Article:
The city quietly sank its plan for redeveloping a piece of the Red Hook waterfront with a marina, entertainment offering and hotels, The Brooklyn Paper has learned.
More than two years after the city began soliciting bids for an inactive publicly controlled pier next to the cruise ship terminal and just south of Hamilton Avenue, developers were shocked to receive letters about two weeks ago from the Economic Development Corporation that it had rejected all the proposals.
“We are befuddled,” said Bruce Batkin, co-founder of Terra Capital Partners, which submitted a proposal for Pier 11 that included a luxury marina, restaurants, a shipyard and a slip for ferries to connect with nearby Governors Island. “This seemed to answer what they were looking for. It would have been highly profitable for the city.”
Another proposal, from New York Water Taxi and the Durst Organization, would have built a public beach, concessions and marina, too. Like Batkin’s plan, this one promised well-paying skilled labor jobs for Red Hook, which has high unemployment.
“We’re looking to get the public to support us,” Tom Fox, president of New York Water Taxi, told the Columbia Waterfront Neighborhood Association last Thursday night.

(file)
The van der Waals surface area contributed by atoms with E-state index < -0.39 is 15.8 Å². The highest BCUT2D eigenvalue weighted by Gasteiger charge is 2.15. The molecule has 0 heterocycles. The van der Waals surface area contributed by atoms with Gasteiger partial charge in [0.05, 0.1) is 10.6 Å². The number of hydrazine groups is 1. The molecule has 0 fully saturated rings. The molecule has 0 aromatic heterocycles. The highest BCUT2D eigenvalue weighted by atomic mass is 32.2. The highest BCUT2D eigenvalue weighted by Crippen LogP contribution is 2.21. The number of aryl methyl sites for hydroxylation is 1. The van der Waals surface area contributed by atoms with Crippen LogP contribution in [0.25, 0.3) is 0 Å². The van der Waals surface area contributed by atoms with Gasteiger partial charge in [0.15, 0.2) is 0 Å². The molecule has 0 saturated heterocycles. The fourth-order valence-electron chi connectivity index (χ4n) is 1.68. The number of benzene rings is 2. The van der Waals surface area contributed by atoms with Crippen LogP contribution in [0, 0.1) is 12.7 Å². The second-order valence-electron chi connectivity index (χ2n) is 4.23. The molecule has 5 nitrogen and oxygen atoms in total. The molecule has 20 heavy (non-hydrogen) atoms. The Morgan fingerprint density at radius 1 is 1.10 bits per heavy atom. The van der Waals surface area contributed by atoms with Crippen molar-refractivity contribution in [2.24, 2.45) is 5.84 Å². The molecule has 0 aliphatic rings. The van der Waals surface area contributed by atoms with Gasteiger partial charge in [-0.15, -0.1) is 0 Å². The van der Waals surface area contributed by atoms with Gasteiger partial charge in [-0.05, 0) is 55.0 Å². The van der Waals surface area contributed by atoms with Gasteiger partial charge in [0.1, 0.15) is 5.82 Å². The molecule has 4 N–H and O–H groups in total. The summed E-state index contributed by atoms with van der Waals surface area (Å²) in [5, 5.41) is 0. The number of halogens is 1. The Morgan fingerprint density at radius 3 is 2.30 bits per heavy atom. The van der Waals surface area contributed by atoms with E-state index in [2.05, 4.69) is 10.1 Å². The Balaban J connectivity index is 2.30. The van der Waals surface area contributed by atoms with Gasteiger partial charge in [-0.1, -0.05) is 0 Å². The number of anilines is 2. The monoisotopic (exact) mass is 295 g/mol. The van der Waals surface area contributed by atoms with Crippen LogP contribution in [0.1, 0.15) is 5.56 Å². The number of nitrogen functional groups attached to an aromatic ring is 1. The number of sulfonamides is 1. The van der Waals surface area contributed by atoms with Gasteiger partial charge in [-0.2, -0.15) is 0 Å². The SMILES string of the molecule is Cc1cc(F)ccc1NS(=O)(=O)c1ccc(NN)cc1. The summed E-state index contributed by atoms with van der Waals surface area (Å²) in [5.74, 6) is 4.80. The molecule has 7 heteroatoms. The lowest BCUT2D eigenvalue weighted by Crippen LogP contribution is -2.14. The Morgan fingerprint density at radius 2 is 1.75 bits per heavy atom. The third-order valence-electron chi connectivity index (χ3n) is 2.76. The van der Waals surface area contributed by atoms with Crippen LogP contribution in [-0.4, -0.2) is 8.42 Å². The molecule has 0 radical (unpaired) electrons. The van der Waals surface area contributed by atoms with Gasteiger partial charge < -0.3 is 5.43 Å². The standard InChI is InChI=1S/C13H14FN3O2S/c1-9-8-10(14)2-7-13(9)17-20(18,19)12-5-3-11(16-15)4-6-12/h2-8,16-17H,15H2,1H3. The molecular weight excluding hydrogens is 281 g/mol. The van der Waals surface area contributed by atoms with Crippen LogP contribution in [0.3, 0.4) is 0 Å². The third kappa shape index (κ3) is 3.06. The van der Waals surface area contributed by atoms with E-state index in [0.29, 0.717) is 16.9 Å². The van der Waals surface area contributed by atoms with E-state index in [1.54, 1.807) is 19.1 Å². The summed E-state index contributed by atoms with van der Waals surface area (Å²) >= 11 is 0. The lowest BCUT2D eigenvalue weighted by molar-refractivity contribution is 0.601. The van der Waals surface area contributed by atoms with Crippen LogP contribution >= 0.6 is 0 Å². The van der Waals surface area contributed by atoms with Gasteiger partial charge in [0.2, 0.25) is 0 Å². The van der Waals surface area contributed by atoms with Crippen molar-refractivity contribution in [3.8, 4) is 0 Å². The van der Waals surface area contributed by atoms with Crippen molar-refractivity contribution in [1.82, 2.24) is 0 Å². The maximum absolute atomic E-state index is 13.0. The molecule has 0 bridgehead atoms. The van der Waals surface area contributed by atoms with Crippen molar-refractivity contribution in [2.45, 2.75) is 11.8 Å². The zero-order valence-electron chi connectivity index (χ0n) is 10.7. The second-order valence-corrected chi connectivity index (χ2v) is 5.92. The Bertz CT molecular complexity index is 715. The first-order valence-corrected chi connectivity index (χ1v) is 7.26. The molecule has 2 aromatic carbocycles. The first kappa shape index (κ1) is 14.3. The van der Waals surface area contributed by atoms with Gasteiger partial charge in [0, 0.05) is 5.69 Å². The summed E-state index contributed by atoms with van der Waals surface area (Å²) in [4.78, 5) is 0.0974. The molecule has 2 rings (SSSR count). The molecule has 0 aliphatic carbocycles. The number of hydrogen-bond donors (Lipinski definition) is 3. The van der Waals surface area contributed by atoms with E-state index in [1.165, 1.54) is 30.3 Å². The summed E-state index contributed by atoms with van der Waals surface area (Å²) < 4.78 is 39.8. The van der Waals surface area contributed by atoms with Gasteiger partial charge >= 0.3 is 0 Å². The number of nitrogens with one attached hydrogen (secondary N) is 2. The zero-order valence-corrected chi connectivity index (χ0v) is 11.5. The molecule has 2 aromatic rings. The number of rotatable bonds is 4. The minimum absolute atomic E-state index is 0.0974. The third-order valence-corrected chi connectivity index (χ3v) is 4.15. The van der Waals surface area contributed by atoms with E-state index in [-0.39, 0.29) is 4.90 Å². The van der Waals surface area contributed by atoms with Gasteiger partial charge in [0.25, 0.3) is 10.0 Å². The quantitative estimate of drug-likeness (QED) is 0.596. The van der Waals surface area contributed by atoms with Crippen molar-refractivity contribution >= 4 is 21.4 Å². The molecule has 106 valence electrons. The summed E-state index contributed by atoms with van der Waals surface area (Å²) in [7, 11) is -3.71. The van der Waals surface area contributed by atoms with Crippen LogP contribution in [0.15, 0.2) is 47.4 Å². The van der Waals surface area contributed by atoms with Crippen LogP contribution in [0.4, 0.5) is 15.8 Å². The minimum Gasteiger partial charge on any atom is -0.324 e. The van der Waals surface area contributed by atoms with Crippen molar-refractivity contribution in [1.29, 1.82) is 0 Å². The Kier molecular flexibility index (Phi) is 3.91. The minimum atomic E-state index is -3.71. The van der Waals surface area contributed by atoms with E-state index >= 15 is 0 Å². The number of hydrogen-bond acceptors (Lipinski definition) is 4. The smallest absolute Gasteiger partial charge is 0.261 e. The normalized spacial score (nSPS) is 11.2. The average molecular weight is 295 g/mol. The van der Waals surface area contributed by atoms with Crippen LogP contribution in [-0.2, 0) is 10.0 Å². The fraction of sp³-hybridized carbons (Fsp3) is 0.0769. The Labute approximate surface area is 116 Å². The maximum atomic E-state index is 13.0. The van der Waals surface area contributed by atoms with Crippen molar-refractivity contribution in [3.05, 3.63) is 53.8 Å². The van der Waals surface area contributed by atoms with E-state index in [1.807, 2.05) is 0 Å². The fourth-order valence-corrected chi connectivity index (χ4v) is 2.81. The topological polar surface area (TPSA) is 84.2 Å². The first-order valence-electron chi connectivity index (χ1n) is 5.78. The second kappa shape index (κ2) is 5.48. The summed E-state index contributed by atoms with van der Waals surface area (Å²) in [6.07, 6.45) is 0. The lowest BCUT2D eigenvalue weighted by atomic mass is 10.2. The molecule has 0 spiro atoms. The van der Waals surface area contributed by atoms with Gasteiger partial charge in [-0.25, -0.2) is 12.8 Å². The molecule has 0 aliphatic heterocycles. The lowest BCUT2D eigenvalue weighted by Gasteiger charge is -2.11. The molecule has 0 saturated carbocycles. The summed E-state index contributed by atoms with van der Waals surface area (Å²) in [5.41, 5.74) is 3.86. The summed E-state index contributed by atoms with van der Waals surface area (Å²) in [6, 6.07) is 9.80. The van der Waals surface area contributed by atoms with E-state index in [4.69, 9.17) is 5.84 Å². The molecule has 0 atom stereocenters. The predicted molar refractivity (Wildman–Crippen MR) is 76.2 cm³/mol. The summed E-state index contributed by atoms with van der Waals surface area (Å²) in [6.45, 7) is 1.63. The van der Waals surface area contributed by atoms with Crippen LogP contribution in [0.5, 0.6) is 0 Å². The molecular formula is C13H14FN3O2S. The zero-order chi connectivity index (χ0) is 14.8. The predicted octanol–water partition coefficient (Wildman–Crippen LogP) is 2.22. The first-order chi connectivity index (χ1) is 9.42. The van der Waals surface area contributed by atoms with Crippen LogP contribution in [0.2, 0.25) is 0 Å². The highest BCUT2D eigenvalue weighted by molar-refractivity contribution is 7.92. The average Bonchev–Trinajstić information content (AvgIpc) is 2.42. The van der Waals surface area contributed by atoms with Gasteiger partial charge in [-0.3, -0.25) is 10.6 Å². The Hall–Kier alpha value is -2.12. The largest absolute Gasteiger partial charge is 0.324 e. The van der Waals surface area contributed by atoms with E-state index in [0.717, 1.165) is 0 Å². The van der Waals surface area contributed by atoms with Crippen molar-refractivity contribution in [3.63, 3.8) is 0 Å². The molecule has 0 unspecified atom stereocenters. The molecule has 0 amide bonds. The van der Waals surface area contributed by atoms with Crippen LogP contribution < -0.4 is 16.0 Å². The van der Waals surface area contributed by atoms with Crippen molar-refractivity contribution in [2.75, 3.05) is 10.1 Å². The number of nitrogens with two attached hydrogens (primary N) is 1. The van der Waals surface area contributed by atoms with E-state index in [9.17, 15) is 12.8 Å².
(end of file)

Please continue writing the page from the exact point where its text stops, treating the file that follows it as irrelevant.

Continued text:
He described his project as a “less formal, funky place” with its public access to the waterfront, the man-made beach and bicycle greenway.
The EDC did not discuss its decision. Spokeswoman Janelle Paterson said only, “None of the proposals met our criteria.”
It is unclear what was missing.
In a January, 2007 announcement about the redevelopment of Pier 11, the city said it wanted “a marina and maritime support services,” adding that “preference will be given to proposals that maximize public access to Atlantic Basin and improve the waterfront experience for visitors and residents.”
The death of the Pier 11 plan is yet another setback in the city’s waterfront agenda for Brooklyn. The Bloomberg Administration suffered another defeat this year when American Stevedoring, which operates a cargo port on four neighboring piers, signed a 10-year lease with the Port Authority, despite years of city effort to gain control of those docks to build housing, shopping and a new home for Brooklyn Brewery.